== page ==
Tom Bush has spent a lot of time on baseball diamonds across his 74 years, playing in his younger days before coaching high school teams during his career in education.

Photo by Jordan Pysz.

Tom enjoys a quiet moment with his grandchildren, Joshua (far left), Mary, Joseph and Javari.

A social studies teacher, he landed his first coaching job in the fall of 1966, in an era when public schools still segregated black and white students. Tom won state championships in his first two seasons coaching prep baseball. After he transferred to DeLand High in 1970, the teams he managed always posted a winning record.
Tom eventually retired and slowed down, as most people do. Among his life’s pleasures are watching college sports and pro football, plus having fun with his grandkids. He has six, ages 12 to 27.
In the summer of 2016, however, Tom began suffering from what he describes as an “awful pain” in his back that nearly ended life as he knew it.
“It was hard to walk or to bend,” Tom recalls. “It cut down on a lot of the things I normally did, like walking a lot and playing with the grandkids. I didn’t feel good about that because I’ve always been active and was used to playing with them. They’d ask, Granddaddy, do you want to come out here and play with us? And I’d have to say, Oh, not today. Granddaddy can’t do it.
Tom’s aching back also made it nearly impossible for him to rest.
“At night, I couldn’t sleep,” Tom recounts. “You just sit there and your eyes are open and you’re saying, Oh, Lord, I’m just miserable. You almost want to give up.”
Tom had no idea why his back was bothering him. He hadn’t strained it lifting anything heavy. He hadn’t had an accident. And he’d never played football or other contact sports.
After three months of agony, Tom heard from a friend at church about Jeremy M. Gordon, DC, and made an appointment for an evaluation at DeLand Chiropractic & Spinal Decompression.
“We did x-rays, which showed arthritic and degenerative changes,” Dr. Gordon reports. “But x-rays have their limitation in that you can’t see the soft tissue. You can’t see the discs or the thickening of those ligaments. You can’t see the nerves and the muscles. Based on the x-ray findings, we treated him accordingly.
“We did some regular chiropractic care, a four- or six-week treatment plan,” Dr. Gordon continues. “While he got some good relief intermittently, his symptoms tended to come back after a period of time. We started digging deeper, and that’s when he had an MRI, which showed the more significant spinal stenosis, multiple disc bulges and nerve impingement issues. What we typically see when there’s significant stenosis or disc issues is that the chiropractic care doesn’t provide lasting relief.”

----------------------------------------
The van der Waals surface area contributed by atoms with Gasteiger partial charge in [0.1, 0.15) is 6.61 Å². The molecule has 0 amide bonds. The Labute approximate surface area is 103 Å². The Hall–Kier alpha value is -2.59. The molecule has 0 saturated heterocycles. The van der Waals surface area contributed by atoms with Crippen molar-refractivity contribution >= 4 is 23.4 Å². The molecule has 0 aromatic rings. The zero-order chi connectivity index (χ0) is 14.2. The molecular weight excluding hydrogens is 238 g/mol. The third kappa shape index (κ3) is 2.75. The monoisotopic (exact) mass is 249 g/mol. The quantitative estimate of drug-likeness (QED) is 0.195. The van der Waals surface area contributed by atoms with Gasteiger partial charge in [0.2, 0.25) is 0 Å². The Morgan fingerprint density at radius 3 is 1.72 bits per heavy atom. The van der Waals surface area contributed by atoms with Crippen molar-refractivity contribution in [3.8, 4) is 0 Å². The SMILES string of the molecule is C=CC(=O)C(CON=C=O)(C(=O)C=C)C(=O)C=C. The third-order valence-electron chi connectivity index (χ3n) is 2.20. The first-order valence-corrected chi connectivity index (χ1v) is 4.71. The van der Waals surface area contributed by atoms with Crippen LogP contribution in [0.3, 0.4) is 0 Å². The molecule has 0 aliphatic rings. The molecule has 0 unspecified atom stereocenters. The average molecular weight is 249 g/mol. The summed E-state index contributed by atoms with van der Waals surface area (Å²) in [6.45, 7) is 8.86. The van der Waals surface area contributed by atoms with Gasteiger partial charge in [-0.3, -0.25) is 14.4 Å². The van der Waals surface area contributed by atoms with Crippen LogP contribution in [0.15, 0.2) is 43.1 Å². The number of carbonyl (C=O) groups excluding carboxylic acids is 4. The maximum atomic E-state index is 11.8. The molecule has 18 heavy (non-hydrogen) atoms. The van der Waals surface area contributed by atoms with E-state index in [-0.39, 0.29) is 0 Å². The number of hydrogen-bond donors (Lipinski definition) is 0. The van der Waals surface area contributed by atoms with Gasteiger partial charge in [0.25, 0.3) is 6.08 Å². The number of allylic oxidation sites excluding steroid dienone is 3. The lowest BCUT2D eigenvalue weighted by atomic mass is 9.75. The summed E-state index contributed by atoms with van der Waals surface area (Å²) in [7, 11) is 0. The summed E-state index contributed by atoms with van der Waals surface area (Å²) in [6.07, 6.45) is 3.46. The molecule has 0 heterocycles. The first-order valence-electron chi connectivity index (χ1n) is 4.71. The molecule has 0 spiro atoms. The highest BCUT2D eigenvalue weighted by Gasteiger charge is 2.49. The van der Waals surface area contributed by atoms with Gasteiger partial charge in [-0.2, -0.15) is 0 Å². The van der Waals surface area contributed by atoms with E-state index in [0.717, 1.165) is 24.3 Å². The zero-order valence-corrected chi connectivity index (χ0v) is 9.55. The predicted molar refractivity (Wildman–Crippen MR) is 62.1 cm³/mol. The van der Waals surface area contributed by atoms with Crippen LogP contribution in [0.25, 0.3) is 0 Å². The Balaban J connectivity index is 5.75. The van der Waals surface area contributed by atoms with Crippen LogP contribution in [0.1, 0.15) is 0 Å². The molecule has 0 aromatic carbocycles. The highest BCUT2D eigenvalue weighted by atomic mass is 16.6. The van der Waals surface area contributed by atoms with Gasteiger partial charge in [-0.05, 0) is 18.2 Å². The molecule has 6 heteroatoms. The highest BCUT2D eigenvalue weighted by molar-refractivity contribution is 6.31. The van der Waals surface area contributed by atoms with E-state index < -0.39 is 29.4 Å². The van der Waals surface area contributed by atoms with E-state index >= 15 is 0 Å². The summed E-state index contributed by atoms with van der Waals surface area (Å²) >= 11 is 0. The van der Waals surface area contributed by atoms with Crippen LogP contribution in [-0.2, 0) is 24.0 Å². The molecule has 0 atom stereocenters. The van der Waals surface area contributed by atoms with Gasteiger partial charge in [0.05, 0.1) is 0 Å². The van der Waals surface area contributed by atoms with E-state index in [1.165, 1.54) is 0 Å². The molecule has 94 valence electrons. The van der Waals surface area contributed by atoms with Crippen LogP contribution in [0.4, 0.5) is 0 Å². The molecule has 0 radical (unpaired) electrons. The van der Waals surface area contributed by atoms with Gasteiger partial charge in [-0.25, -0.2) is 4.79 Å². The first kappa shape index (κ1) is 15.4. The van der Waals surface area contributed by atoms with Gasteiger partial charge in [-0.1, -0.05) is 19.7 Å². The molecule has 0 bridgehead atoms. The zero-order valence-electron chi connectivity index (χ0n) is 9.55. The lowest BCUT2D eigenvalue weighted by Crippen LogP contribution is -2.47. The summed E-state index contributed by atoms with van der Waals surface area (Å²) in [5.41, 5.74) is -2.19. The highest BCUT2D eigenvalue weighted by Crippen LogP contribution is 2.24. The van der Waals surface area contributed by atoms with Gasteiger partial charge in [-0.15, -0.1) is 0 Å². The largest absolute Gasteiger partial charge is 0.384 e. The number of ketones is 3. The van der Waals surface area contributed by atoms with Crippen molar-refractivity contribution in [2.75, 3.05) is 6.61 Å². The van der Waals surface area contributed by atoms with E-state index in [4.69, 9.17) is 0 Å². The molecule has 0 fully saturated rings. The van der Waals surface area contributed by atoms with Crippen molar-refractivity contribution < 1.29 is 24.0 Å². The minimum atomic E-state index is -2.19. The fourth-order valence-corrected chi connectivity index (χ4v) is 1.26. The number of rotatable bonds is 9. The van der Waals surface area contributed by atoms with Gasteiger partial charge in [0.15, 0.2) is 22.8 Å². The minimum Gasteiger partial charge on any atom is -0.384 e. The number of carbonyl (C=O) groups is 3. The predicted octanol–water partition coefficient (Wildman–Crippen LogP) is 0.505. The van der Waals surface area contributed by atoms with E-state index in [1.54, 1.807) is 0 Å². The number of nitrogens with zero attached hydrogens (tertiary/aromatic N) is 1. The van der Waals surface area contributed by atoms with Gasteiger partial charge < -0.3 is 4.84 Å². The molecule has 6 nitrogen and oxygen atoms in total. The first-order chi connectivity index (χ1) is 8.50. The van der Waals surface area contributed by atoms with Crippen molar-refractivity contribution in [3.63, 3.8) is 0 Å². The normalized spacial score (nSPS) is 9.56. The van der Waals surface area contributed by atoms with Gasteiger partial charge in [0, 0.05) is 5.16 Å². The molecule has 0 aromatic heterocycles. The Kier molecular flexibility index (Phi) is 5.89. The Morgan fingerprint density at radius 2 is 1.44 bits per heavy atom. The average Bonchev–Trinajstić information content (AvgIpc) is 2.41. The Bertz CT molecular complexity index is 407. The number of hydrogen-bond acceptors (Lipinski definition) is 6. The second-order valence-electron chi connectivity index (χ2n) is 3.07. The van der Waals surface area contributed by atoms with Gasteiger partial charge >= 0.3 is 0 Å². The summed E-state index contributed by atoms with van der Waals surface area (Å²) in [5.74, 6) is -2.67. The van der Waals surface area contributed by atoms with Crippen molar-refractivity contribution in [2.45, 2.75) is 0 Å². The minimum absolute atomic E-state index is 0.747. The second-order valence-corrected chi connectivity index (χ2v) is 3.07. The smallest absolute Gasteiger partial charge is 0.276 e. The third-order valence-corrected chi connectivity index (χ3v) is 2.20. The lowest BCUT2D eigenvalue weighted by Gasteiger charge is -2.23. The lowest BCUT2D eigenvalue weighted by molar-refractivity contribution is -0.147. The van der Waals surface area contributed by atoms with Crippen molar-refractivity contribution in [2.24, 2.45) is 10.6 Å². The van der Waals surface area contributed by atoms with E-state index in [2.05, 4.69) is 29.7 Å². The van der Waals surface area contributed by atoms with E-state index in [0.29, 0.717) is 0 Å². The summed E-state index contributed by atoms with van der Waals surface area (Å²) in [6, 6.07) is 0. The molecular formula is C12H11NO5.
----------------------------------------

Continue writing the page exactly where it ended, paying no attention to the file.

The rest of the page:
Graphic from stenosis, or narrowing of the spinal canal, “is usually a consequence of a multitude of things,” Dr. Gordon educates. “Disc issues are one of the most prominent causes. There are also things like arthritic and degenerative changes in the joints of the spine. There’s thickening of some of the ligaments within the spinal canal. The fourth thing that can contribute would be some misalignment, or shifting forward or backward, of bones in the spine.”

Gentle Stretching Is Key

Dr. Gordon suggested that Tom undergo spinal decompression on the DRX9000 system, which he uses because of its precision and reputation for effectiveness. The noninvasive, nonsurgical therapy relieves pressure from bulging, herniated or protruding spinal discs.
It’s also used to relieve spinal stenosis, degenerative disc disease and neuropathy in the arms or legs, as well as post-surgical neck and/or back pain. Radiating discomfort, numbness or tingling often results from protruding discs in the neck or back that contact or compress nerves extending into the limbs.
“Think of it as an overinflated tire or water balloon that’s being squeezed from above and below so that it bulges or distends outward,” Dr. Gordon explains.
Tom began what the chiropractor calls the “full protocol,” which is 24 visits over ten weeks. The DRX9000 system gently stretched Tom’s spine while he lay on the treatment table. Through gentle motion, the therapy increased his disc space and restored nutrients and hydration to allow his discs to heal.
“It felt really good,” Tom says of the treatments. “The people who administered it were very courteous, very polite, and that helped a lot. They are so happy to work with you and are so friendly. Every time I go in there, they always say, Mr. Bush, how are you doing?”

“Most patients who receive spinal decompression therapy are starting at a pain level of eight, nine or ten on a scale of ten. Most bring that down to a one or a two. Many people become pain free.” – Dr. Gordon